Title: Walt Whitman to Susan Stafford, 29 March 1887
Date: March 29, 1887
Source: Transcribed from digital images or a microfilm reproduction of the original item. For a description of the editorial rationale behind our treatment of the correspondence, see our statement of editorial policy.
Notes for this letter were derived from Walt Whitman, The Correspondence, ed. Edwin Haviland Miller, 6 vols. (New York: New York University Press, 1961–1977).
Location: The Charles E. Feinberg Collection of the Papers of Walt Whitman, 1839–1919, Library of Congress, Washington, D.C.
Whitman Archive ID: loc.03936
Contributors to digital file: Alex Ashland, Stefan Schöberlein, Kevin McMullen, and Stephanie Blalock
March 29 Evn'g
—I shall not be down next Sunday, but may the next, April 10, if it is pleasant—I am only middling.
Susan M. Stafford was the mother of Harry Stafford, who, in 1876, became a close friend of Whitman while working at the printing office of the Camden New Republic. Whitman regularly visited the Staffords at their family farm near Kirkwood, New Jersey. Whitman enjoyed the atmosphere and tranquility that the farm provided and would often stay for weeks at a time (see David G. Miller, "Stafford, George and Susan M.," Walt Whitman: An Encyclopedia, ed. J.R. LeMaster and Donald D. Kummings [New York: Garland Publishing, 1998], 685).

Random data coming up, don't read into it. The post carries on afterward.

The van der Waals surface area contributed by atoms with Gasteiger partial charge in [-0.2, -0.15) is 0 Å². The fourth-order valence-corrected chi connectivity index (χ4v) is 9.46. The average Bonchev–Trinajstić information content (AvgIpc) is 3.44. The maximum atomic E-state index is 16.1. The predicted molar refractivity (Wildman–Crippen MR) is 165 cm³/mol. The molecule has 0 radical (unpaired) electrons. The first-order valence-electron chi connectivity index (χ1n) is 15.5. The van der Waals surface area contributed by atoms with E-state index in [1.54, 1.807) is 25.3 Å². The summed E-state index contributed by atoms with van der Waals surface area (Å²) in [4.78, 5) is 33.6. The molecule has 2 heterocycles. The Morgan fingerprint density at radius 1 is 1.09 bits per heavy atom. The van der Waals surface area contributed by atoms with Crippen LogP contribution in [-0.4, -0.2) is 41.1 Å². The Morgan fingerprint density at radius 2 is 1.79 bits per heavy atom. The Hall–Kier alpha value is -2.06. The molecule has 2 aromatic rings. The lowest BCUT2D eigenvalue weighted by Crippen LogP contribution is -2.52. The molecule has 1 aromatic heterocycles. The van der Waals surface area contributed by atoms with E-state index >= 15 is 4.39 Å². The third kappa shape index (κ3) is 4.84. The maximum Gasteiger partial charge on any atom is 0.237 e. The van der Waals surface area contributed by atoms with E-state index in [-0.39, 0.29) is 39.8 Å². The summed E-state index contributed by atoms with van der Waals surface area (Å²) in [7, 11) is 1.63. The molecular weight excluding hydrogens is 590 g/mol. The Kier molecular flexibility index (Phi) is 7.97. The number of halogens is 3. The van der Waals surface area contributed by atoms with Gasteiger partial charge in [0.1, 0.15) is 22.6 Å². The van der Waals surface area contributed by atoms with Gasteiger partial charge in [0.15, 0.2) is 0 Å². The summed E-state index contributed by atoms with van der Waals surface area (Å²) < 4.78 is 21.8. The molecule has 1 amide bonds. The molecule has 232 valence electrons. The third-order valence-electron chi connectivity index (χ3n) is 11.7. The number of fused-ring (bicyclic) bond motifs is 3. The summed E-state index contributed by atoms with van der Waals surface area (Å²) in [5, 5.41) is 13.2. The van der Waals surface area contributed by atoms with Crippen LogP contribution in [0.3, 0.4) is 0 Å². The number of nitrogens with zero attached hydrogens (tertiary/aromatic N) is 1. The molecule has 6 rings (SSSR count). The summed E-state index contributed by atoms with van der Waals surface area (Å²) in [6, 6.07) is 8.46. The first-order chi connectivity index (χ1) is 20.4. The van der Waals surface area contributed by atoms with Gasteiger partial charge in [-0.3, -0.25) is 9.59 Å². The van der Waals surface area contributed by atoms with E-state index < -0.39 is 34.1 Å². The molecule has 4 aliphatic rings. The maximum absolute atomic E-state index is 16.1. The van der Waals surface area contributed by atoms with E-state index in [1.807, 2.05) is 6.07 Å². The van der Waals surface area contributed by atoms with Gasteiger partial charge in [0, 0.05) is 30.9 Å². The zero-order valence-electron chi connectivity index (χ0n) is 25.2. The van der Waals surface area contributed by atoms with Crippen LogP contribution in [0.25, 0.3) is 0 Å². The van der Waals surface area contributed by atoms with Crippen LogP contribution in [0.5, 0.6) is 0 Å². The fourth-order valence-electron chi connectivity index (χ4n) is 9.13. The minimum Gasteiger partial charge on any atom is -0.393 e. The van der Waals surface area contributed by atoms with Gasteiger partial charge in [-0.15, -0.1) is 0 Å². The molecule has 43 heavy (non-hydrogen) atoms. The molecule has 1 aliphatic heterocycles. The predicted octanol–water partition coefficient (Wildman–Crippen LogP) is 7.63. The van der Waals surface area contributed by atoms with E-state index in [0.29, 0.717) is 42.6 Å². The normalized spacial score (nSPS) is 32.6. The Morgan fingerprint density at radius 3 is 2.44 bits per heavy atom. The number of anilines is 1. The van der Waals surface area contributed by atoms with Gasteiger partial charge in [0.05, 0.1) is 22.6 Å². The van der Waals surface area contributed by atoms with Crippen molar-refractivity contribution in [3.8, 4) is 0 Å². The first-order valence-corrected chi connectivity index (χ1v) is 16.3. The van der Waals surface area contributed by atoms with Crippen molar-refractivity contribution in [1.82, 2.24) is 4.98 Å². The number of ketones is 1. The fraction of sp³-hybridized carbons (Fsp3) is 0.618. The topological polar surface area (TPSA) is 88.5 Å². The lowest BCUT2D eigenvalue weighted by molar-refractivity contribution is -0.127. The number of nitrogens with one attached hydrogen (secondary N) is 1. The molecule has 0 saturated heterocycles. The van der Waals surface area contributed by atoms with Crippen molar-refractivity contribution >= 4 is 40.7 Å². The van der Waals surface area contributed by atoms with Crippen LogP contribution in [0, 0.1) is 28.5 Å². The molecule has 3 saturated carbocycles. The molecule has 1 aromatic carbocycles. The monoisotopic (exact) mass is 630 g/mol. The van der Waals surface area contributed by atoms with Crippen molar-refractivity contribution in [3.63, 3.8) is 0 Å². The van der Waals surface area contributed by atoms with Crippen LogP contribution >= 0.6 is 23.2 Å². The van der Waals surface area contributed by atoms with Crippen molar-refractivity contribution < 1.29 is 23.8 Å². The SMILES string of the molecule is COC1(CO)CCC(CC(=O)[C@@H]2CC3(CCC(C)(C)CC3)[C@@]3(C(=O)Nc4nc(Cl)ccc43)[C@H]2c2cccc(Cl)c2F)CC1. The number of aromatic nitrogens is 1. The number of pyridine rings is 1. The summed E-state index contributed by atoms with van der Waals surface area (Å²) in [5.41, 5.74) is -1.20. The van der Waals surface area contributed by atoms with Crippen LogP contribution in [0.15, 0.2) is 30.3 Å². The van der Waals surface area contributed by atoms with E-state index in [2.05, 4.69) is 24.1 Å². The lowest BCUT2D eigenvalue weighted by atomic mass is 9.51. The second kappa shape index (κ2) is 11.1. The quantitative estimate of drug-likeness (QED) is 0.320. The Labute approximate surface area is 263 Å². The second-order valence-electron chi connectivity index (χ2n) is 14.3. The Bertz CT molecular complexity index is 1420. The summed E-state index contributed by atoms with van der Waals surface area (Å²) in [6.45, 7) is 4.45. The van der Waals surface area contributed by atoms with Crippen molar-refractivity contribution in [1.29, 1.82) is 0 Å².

1. This postal card is addressed: Mrs: Susan Stafford | Kirkwood | (Glendale) | New Jersey. It is postmarked: Camden, N.J. | Mar 29 | 6 PM | 87. [back]
2. Walt Whitman met the 18-year-old Harry Lamb Stafford (b. 1858) in 1876, beginning a relationship which was almost entirely overlooked by early Whitman scholarship, in part because Stafford's name appears nowhere in the first six volumes of Horace Traubel's With Walt Whitman in Camden—though it does appear frequently in the last three volumes, which were published only in the 1990s. Whitman occasionally referred to Stafford as "My (adopted) son" (as in a December 13, 1876, letter to John H. Johnston), but the relationship between the two also had a romantic, erotic charge to it. For further discussion of Stafford, see Arnie Kantrowitz, "Stafford, Harry L. (b.1858)," Walt Whitman: An Encyclopedia, ed. J.R. LeMaster and Donald D. Kummings (New York: Garland Publishing, 1998). [back]
3. In his Commonplace Book (Charles E. Feinberg Collection of the Papers of Walt Whitman, 1839–1919, Library of Congress, Washington, D.C.) on March 25 Whitman mentioned his visit to the hospital where Harry's "throat trouble" was being treated by a Dr. Westcott. On March 28 and 29 the young man stayed with the poet. [back]
4. Joseph Browning was married to Harry Stafford’s sister Deborah. [back]